Afterparty wine party

Typical Friday after dinner party with friends

I love my dessert wines. In fact I also drink them before dinner too, a la aperitif. There is nothing quite like enjoying a great sweet amber coloured sherry in anticipation of a fab meal. Equally satisfying is to sip slowly a heavy, deep red bodied port over a dessert of cheeses, and even better if accompanied by a great company of friends.

My favourite standard everyday sherry is the Croft Particular Amontillado. Medium sweet, to me it has a robust dry oaky taste and goes well with practically any starter. It’s readily available in Waitrose and with online wine merchants.

Croft Amontillado bottle

On special occasions I prefer a Madeira style dessert wine, simply named Inna from the Amphorae Winery. Limited edition, very tender and sweet at room temperature, it gets a truly divine taste when chilled, rivaling any top quality luxury sherry.

Port and Sherry bottles

The process of serving any wine and especially dessert is an essential part of enjoying it. I really like doing it rather properly, or pompously. Either way you look at it, the guests are always impressed.

Tray with decanters and glasses

Traditional drinks serving trays with decanters and glasses

My favourite decanters are those in heavy Irish glass – they usually have a very detailed cut decoration and are of course all handmade.

Cut glass sherry decanter

Cut glass barrel shaped decanter from the early 1800s

Cut glass port decanter

Classical 19th century barrel shaped British decanter

Glassware is the most important accessory. Drinking, sorry, partaking in the ceremony of drinking port and sherry is just that, very much an enjoyable ceremony. So all my dessert wines I serve in different glasses, and at the party I would never allow two guests to have identical ports.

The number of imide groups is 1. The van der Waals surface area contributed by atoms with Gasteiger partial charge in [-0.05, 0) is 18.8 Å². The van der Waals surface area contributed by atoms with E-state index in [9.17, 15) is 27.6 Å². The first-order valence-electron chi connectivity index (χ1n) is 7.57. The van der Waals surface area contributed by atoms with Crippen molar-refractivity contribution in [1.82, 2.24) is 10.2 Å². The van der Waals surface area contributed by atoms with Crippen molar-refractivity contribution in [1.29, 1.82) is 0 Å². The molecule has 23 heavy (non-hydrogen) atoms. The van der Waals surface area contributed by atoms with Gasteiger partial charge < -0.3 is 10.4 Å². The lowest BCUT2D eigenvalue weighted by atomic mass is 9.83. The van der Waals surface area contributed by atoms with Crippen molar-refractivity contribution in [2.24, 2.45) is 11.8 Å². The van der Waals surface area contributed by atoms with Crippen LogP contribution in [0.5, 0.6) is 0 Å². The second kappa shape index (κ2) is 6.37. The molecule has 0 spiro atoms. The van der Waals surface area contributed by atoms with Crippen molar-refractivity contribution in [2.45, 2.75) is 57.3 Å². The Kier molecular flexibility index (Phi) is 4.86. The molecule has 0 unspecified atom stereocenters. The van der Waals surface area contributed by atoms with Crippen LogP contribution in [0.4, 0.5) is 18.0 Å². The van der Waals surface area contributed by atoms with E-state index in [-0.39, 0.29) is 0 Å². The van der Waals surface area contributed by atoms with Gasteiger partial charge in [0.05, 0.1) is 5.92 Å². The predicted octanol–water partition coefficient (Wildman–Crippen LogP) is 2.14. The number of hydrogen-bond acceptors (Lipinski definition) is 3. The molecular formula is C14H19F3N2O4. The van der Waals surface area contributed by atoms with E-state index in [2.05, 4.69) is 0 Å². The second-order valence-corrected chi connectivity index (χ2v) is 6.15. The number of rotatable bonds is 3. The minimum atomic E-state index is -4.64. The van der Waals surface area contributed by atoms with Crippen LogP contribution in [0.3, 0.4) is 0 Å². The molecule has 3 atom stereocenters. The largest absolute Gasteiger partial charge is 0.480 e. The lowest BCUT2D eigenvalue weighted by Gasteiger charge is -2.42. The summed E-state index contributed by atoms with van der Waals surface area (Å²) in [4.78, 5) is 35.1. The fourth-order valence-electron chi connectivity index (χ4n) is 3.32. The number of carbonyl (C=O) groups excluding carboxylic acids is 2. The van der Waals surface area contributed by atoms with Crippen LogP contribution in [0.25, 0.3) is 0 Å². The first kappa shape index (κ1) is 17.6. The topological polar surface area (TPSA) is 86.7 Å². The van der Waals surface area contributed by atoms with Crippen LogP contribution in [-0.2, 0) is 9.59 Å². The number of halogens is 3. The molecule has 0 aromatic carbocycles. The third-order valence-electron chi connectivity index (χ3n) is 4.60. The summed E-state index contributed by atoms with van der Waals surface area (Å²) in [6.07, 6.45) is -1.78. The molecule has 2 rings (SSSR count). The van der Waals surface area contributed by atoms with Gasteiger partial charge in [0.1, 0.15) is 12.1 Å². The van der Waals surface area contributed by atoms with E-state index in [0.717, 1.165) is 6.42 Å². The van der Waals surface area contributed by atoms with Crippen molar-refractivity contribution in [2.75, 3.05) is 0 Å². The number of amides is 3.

For my everyday port and sherry glasses are prefer them handmade, with cut crystal designs, and each one with bags of character.

Antique port glasses

Port and sherry glasses, they go from clear to amber and to green hues, hand made, 19th century

I also have and love to use a battery of some more sophisticated looking flutes. The quality of craftsmanship is superb and they are never boring.

Sophisticated port glasses

Classical conical panel cut port and sherry glasses, 19th century

On festive occasions, and especially over the winter holidays when serving wine by the fire, I opt for adding some colour. The obvious choice are cranberry glasses – to get the cranberry colour in the 19th century they added real gold to the glass.

6 cranberry wine glasses

Cranberry wine glasses, all slightly different and amusing, 19th century

Or the greens – and I really enjoy having them in different shades of green; and the wobblier they look, the better.

Harlequin set of wine glasses, 19th century

Harlequin set of wine stem glasses, 19th century; often with many air bubbles in the glass

And I use some Bristol blue wine glasses too. They have some very unusual looks with the colour going from very light to very dark blue, depending on how bright the room is.

Bristol blue wine glasses

Bristol blue wine glasses – delightfully rare among the colourful ports!

As to the port, my favourite everyday is Maynard’s 10 Years Old Tawny Porto. You can get it at any decent wine merchant. It is simply a robust, very traditional tasting wine, the way a port should be.

And yes, on special occasions I do get the good stuff out – port style dessert wine from my friends’ winery. It is actually nameless but extremely sought after by the connoisseurs, because it is produced in such a limited run that only a privileged few get to enjoy it – apparently I got lucky :)

Georgian brass wine carrier

Carrier for decanters and wine bottles, simple, modernist, rare, and incredibly old

And what are your favourite dessert wines? Share with us! Cheers!

Glass full of sherry

P.S. Sherry was consumed in the course of writing this blog.